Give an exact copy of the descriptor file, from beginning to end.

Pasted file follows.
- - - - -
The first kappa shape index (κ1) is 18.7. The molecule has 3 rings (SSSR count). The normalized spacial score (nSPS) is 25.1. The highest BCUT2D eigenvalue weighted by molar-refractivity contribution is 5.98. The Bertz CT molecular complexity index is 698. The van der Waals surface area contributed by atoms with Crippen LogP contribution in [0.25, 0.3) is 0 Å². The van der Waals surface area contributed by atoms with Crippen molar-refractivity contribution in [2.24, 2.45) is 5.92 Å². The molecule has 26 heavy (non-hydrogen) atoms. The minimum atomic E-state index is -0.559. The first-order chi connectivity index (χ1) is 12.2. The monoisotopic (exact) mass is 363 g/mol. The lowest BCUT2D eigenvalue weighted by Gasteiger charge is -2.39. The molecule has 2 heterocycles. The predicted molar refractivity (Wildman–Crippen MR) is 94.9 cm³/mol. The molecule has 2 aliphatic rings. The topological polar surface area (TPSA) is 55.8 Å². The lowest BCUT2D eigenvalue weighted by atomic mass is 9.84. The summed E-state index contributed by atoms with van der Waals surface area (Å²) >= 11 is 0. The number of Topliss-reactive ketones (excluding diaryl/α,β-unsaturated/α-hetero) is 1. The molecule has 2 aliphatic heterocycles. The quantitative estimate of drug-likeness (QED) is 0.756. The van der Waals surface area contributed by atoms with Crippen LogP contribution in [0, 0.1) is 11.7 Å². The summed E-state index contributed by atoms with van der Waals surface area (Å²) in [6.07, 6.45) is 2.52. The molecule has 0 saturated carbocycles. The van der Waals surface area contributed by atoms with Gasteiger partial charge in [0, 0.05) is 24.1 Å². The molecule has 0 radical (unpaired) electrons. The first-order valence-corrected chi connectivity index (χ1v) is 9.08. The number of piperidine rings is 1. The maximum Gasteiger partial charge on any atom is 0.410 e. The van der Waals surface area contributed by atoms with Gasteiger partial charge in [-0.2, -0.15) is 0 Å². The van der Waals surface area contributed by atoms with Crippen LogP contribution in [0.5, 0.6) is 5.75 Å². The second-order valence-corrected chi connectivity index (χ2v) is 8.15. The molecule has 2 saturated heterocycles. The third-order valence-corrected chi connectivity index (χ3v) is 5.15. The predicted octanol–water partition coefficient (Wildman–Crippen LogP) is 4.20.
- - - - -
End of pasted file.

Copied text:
The first kappa shape index (κ1) is 18.7. The molecule has 3 rings (SSSR count). The normalized spacial score (nSPS) is 25.1. The highest BCUT2D eigenvalue weighted by molar-refractivity contribution is 5.98. The Bertz CT molecular complexity index is 698. The van der Waals surface area contributed by atoms with Crippen LogP contribution in [0.25, 0.3) is 0 Å². The van der Waals surface area contributed by atoms with Crippen molar-refractivity contribution in [2.24, 2.45) is 5.92 Å². The molecule has 26 heavy (non-hydrogen) atoms. The minimum atomic E-state index is -0.559. The first-order chi connectivity index (χ1) is 12.2. The monoisotopic (exact) mass is 363 g/mol. The lowest BCUT2D eigenvalue weighted by Gasteiger charge is -2.39. The molecule has 2 heterocycles. The predicted molar refractivity (Wildman–Crippen MR) is 94.9 cm³/mol. The molecule has 2 aliphatic rings. The topological polar surface area (TPSA) is 55.8 Å². The lowest BCUT2D eigenvalue weighted by atomic mass is 9.84. The summed E-state index contributed by atoms with van der Waals surface area (Å²) >= 11 is 0. The number of Topliss-reactive ketones (excluding diaryl/α,β-unsaturated/α-hetero) is 1. The molecule has 2 aliphatic heterocycles. The quantitative estimate of drug-likeness (QED) is 0.756. The van der Waals surface area contributed by atoms with Crippen LogP contribution in [0, 0.1) is 11.7 Å². The summed E-state index contributed by atoms with van der Waals surface area (Å²) in [6.07, 6.45) is 2.52. The molecule has 0 saturated carbocycles. The van der Waals surface area contributed by atoms with Gasteiger partial charge in [0, 0.05) is 24.1 Å². The molecule has 0 radical (unpaired) electrons. The first-order valence-corrected chi connectivity index (χ1v) is 9.08. The number of piperidine rings is 1. The maximum Gasteiger partial charge on any atom is 0.410 e. The van der Waals surface area contributed by atoms with Gasteiger partial charge in [-0.2, -0.15) is 0 Å². The van der Waals surface area contributed by atoms with Crippen LogP contribution in [0.5, 0.6) is 5.75 Å². The second-order valence-corrected chi connectivity index (χ2v) is 8.15. The molecule has 2 saturated heterocycles. The third-order valence-corrected chi connectivity index (χ3v) is 5.15. The predicted octanol–water partition coefficient (Wildman–Crippen LogP) is 4.20.